15. ^ Tsien, Hsue-shen (1939). Problems in motion of compressible fluids and reaction propulsion (Ph.D. thesis). California Institute of Technology.
  16. ^ "A US-trained scientist was deported, then became the 'father of Chinese rocketry'". Public Radio International. Retrieved 2019-11-21.
  17. ^ "It's Not Rocket Science, Except When it is: The Strange Case of Qian Xuesen". RADII | Culture, Innovation, and Life in today's China. 2018-08-15. Retrieved 2019-11-21.
  18. ^ WINES, MICHAEL (2009-11-04). "Qian Xuesen, Father of China's Space Program, Dies at 98". New York Times. Retrieved 2019-11-24.
  19. ^ "Trained in the U.S., Scientist Became China's 'Rocket King'". Wall Street Journal. 2009-11-04. Retrieved 2019-11-24.
  20. ^ a b Perrett, Bradley (6 January 2008). "Qian Xuesen Laid Foundation For Space Rise in China". Aviation Week and Space Technology. 168 (1). Archived from the original on 2011-05-21. Retrieved 2 February 2015.
  21. ^ Chang (1995), p. 139.
  22. ^ "California Institute of Technology scientist, Dr. Hsue-shen Tsien with his family onboard SS President Cleveland, 1955". Los Angeles Times Photographic Archive. Retrieved 2019-03-24.
  23. ^ Chang (1995), p. 141.
  24. ^ Chang (1995), p. 153.
  25. ^ Chang (1995), pp. 139–140.
  26. ^ 凤凰卫视 (18 February 2012). 2012-02-18我的中国心 天籁美音——蒋英 [My Chinese Heart heavenly tone: Jiang Ying] (in Chinese). 凤凰网/凤凰视频. Retrieved 2 February 2015.
  27. ^ Chang (1995), p. 158.
  28. ^ Chang (1995), pp. 149–150.
  29. ^ Ryan & Summerlin 1968, p. 215
  30. ^ Chang (1995), p. 157.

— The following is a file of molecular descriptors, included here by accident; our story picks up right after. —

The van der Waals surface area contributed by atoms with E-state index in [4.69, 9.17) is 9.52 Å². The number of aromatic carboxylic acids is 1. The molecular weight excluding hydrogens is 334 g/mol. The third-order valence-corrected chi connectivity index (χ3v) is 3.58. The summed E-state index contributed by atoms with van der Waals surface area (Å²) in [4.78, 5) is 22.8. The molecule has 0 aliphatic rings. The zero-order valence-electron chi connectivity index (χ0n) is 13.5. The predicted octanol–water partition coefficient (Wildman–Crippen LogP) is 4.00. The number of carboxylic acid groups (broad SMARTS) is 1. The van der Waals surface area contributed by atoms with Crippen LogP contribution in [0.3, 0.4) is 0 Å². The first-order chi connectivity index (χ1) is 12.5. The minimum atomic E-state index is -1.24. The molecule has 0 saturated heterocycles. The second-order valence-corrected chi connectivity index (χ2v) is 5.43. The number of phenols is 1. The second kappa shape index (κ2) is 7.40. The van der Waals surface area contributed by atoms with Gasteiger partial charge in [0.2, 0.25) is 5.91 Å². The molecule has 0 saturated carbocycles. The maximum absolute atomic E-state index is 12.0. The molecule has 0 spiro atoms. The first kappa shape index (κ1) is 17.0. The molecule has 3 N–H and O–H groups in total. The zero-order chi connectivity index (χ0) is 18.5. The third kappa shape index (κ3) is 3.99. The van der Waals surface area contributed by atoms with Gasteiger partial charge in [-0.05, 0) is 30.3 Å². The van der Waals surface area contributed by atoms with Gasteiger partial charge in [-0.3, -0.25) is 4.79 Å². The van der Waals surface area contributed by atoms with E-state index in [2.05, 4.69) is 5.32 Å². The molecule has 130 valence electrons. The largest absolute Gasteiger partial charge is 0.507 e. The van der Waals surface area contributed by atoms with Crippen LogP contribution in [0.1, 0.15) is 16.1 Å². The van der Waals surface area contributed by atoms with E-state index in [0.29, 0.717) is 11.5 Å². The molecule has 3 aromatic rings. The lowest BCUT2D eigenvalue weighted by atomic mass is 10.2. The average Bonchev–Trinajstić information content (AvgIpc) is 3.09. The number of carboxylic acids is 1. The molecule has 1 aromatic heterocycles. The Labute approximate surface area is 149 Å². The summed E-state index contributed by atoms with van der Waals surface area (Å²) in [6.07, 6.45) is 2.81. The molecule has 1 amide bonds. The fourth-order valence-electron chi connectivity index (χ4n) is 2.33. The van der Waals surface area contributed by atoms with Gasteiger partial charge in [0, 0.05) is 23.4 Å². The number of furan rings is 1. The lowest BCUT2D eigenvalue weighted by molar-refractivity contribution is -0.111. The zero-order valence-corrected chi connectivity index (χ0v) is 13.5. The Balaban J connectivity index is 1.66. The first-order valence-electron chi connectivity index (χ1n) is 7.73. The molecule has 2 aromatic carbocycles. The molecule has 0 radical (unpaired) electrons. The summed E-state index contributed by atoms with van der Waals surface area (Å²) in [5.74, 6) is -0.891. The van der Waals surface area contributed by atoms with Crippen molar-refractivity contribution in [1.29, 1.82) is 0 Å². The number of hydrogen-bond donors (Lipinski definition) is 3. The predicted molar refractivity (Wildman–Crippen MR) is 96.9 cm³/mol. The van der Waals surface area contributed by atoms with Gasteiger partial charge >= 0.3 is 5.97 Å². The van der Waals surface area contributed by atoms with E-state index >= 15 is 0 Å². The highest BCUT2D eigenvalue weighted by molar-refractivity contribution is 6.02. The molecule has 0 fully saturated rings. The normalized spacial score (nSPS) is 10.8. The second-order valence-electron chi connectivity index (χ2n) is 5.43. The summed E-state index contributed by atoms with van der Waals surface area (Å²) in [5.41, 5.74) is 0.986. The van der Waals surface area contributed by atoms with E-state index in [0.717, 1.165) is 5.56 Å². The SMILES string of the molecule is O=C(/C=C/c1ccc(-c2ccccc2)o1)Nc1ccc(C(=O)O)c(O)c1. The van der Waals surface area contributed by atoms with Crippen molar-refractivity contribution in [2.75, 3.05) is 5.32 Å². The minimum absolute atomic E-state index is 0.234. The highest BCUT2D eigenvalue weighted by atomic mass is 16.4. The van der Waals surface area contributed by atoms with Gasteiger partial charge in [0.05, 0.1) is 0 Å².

31. ^ Chang (1995), p. 160.
  32. ^ Ray Monk, Robert Oppenheimer: A Life Inside the Center Random House ISBN 978-0-385-50407-2 (2012)
  33. ^ George Pendle, Strange Angel: The Otherworldly Life of Rocket Scientist John Whiteside Parsons Mariner Books (2006) ISBN 0-297-84853-4 p. 291.
  34. ^ Chang (1995), p. 159.
  35. ^ Ryan & Summerlin 1968, pp. 113, 115
  36. ^ Ryan & Summerlin 1968, p. 141
  37. ^ Ezra Krendel (1955) "Review of Engineering Cybernetics", Journal of the Franklin Institute 259(4): 367
  38. ^ Brownell, Richard. Space exploration. Detroit, Lucent Books, 2012. 82 p.
  39. ^ "Tsien".
  40. ^ "Scientist To Be Deported By U.S." DAytona Beach Morning Journal. AP. 13 September 1955. Retrieved 2 February 2015.
  41. ^ 科技网 -《科技日报》- 钱学森的系统科学成就和贡献 Archived 2012-05-14 at the Wayback Machine
  42. ^ 钱学森:《创建系统学(新世纪版)》,上海交通大学出版社
  43. ^ 钱学森:《论系统工程(新世纪版)》,上海交通大学出版社
  44. ^ Qian Xuesen; et al. (May 1989). 《创建人体科学》 (1st ed.). Chengdu: Sichuan Education Publishing House.
  45. ^ Peter Grier, "The forgotten 'spy' case of a rocket scientist" The Christian Science Monitor Vol. 92 Issue 244, November 2000
  46. ^ "Tsien Revisited". Archived from the original on 2006-12-11. Retrieved 2005-12-15.
  47. ^ Hold Your Fire, Aviation Week and Space Technology, Vol. 168., No. 1, January 7, 2008, p. 8.
  48. ^ Person of the Year, Aviation Week and Space Technology, Vol. 168., No. 12, March 24, 2008, p. 22.
  49. ^ http://www.omegalpha.org/honorary members/html
  50. ^ Noland, Claire (1 November 2009). "Qian Xuesen dies at 98; rocket scientist helped establish Jet Propulsion Laboratory". Los Angeles Times. Retrieved 2015-02-02.
  51. ^ "China's "father of space technology" dies at 98". Xinhua. 2009-10-31. Retrieved 2009-11-01.
  52. ^ 钱学森HD1280高清国语中英双字Hsue-shen Tsien (2012) on YouTube
  53. ^ N. Coburn (1945) "The Kármán–Tsien Pressure-Volume Relation n the Two-dimensional Supersonic Flow of Compressible Fluids", Quarterly of Applied Mathematics 3: 106–16.


Works cited

External links[edit]